Financial Reporting System Weakness

Automatic DefibrillatorHow much time is spent preparing financial reports?  For many organizations, the simple answer is “a lot”.  As a consultant, much of my time is spent helping companies with financial reporting systems for:

  • Results analysis and forecasting by management,
  • Oversight by the Board,
  • Regulatory requirements imposed by government, and
  • Project and program evaluation.

Recently, I have been using some powerful packages that all suffer from the same weakness:

The weakness is simple and far reaching:  people just don’t use the software.  We spend a lot of time determining the requirements, setting up the system and training the staff, but in the end, if a new report is required, a lot of people go back to Excel.  They take the accounting data they need (or worse yet, enter it manually), do their calculations, format it and print it:  a one-off custom spreadsheet that has no future value other than the immediate need.

True, this approach gets the job done.  However, it can also result in mistakes in the data, inaccurate calculations, and unplanned overtime expense or delays.  And next month, when a similar request comes in, the staff member has to start from scratch with a new spreadsheet.

If you ask them why, their answer is something like, “I don’t have time to fiddle with the new package.”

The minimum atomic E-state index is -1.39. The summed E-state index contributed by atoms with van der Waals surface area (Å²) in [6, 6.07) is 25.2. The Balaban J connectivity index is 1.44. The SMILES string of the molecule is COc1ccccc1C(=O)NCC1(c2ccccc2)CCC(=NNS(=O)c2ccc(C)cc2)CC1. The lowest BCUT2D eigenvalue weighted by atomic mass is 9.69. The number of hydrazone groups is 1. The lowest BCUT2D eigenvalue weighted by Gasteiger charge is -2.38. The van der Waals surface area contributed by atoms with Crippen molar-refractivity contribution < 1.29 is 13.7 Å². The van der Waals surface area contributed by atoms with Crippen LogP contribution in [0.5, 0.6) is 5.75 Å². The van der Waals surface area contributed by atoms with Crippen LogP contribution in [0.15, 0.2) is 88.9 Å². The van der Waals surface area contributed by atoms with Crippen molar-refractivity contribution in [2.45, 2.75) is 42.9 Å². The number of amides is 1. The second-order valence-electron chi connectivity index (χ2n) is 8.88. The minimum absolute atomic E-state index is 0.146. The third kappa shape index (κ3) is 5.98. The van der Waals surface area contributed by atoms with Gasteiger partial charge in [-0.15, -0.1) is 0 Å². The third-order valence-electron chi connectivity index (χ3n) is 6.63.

And it’s true.  People don’t feel they have time to remember how to use the software.  They don’t take time to review their training notes.  They just don’t feel comfortable with the reporting software, so they revert to the tried and true, that second language of accounting, Excel.  Let’s face it:  when you’re in a hurry, you often don’t stop to question whether or not you have chosen the right tool for the job.

Get Creative

In the planning session for the new reporting system, set aside time to talk about those last minute, I-need-this-right-away reports.  You might find that they fall into certain categories.  You might be able to design general report templates with parameters (such as the report beginning and ending dates, the programs / products covered or a range of vendors).   With a pre-designed and tested report template as a base, people will no longer have to start with the proverbial blank slate each time they sit down to create a report.  All of a sudden, spending hours slaving over a spreadsheet doesn’t seem so appealing!

Warning

There is always the risk that when you give managers faster, more accurate reports, they will want more.   Oh well, just think of the good performance review you’ll get!

Tagged with: , , ,

3 Comments on “Financial Reporting System Weakness

  1. Illustrating the importance of sound financial records for non-profit organizations is the recent discovery of accounting problems at some universities that could land them in hot water with the IRS. Details are mentioned in the article at http://fastforwardacademy.com/updates-556-name-cpa-study-material-preparer-for-helping-nonprofit-organizations-too.htm. Apparently even large non-profits are not properly utilizing their accounting resources.

    • Great example, Brian. This is also true in the Canadian context. While the taxation authorities work to help charities by allowing them to claim sales tax rebates, the rules for these rebates are complex and vary from province to province. At the very least, a professional accountant should be involved in the setting up of the system.

Leave a Reply

Your email address will not be published. Required fields are marked *

*